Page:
'A Righteous Day' written by Mudrooroo Nyroongah on 26TH January (Australia Day), in 1988, is a poem set in the first person voice that has been composed in response to the depressing day of the Bicentenary of European Settlement. As the "righteous" day is reflected by the persona, this contrasts with the 'White' Australians celebrating a "successful" colonisation in high-spirited ways, because to the Aborigines it is a day of mourning as they view it as Invasion day. The poem underlines the fact that despite the hardships Aborigines have experienced as a result of White Colonisation, it would be ideal if they shifted from prisoners of society to proactive citizens of Australia who will stand tall with pride and win their internal battles…show more content…
The phrase emphasizes the poet's view of the importance of this day in positive means, and also the negative attributes of the day. It suggests a new beginning and their possible achievements such as the possibility of uniting the two distinct cultures together, but negatively it also seems to be a deliberate provoke, reminding the Aborigines of their defeat, and their loss of land, culture, and identity.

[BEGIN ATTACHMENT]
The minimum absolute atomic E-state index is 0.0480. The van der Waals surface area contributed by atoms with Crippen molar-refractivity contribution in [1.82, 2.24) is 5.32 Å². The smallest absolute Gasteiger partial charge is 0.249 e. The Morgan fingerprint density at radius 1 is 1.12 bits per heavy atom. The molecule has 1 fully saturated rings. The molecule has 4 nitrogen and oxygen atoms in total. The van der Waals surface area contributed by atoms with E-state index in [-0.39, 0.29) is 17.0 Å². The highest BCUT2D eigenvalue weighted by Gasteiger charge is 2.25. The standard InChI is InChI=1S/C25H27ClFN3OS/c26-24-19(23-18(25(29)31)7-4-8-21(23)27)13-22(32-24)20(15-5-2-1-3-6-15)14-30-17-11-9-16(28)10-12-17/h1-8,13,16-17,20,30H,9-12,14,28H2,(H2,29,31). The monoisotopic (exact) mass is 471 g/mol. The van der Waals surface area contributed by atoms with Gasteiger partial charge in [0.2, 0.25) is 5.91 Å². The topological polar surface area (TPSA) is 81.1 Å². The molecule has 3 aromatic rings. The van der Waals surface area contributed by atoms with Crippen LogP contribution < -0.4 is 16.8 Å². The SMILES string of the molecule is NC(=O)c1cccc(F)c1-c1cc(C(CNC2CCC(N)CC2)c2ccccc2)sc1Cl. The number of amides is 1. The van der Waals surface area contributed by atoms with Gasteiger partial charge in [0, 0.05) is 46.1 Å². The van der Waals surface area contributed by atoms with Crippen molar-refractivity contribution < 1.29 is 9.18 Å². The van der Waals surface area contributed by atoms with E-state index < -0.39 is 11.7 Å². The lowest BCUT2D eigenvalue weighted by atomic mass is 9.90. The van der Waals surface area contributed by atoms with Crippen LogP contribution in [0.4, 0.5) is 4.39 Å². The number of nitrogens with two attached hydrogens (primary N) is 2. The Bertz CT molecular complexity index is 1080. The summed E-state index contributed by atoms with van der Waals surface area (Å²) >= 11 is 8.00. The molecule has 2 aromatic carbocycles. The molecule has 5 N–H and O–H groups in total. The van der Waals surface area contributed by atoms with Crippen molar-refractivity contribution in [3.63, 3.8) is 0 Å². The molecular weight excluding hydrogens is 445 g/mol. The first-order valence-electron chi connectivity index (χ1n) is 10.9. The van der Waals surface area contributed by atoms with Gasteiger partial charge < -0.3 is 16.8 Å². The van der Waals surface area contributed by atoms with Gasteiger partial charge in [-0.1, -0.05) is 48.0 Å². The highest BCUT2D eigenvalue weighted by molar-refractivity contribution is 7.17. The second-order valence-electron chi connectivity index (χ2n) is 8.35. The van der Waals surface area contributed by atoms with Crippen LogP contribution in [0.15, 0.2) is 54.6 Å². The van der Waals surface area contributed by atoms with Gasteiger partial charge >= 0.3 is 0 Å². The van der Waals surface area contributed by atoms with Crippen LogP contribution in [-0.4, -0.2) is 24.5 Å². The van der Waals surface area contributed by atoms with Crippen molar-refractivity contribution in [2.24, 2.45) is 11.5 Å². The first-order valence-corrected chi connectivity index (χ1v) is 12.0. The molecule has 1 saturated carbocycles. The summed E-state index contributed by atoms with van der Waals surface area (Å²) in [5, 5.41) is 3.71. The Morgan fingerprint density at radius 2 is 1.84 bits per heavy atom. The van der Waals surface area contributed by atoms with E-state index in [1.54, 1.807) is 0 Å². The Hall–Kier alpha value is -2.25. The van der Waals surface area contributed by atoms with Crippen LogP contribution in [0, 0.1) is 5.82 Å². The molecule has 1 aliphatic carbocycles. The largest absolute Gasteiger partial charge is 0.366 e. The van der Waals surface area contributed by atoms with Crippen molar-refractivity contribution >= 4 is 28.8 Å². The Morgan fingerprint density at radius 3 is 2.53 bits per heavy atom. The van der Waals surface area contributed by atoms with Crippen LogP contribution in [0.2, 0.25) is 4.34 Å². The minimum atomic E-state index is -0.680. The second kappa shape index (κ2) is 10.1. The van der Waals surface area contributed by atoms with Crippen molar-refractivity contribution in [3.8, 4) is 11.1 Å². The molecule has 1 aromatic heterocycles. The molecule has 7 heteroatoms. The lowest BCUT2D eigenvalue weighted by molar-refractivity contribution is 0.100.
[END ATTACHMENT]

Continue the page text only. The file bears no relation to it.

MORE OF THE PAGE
In line 9, the poet stresses again about his people's need to "walk tall", where ideally, each Aborigine should change their mindset to become strong and proud. It displays an image of him being equal in height with the authoritative leaders, which emphasises his pride and self-respect. It also shows that the Aborigines' have found new determination and hope, which is a source of their motivation to strive for justice in the face of adversity.
The poet uses a comparative image of his people's leaders performing on stilts, "with the leaders who walk on stilts and stumble", suggesting that the leaders are exposed to the risks of being disempowered politically and morally. This is because the leaders are not willing to acknowledge the fact that they have caused extreme measures of destruction to the Aboriginal race. It also suggests that the leaders are weak, as they are not really tall but are on 'stilts', which is a deception of height, and is an illusion of their superiority over the Aborigines. The line, "as they greet me with the cries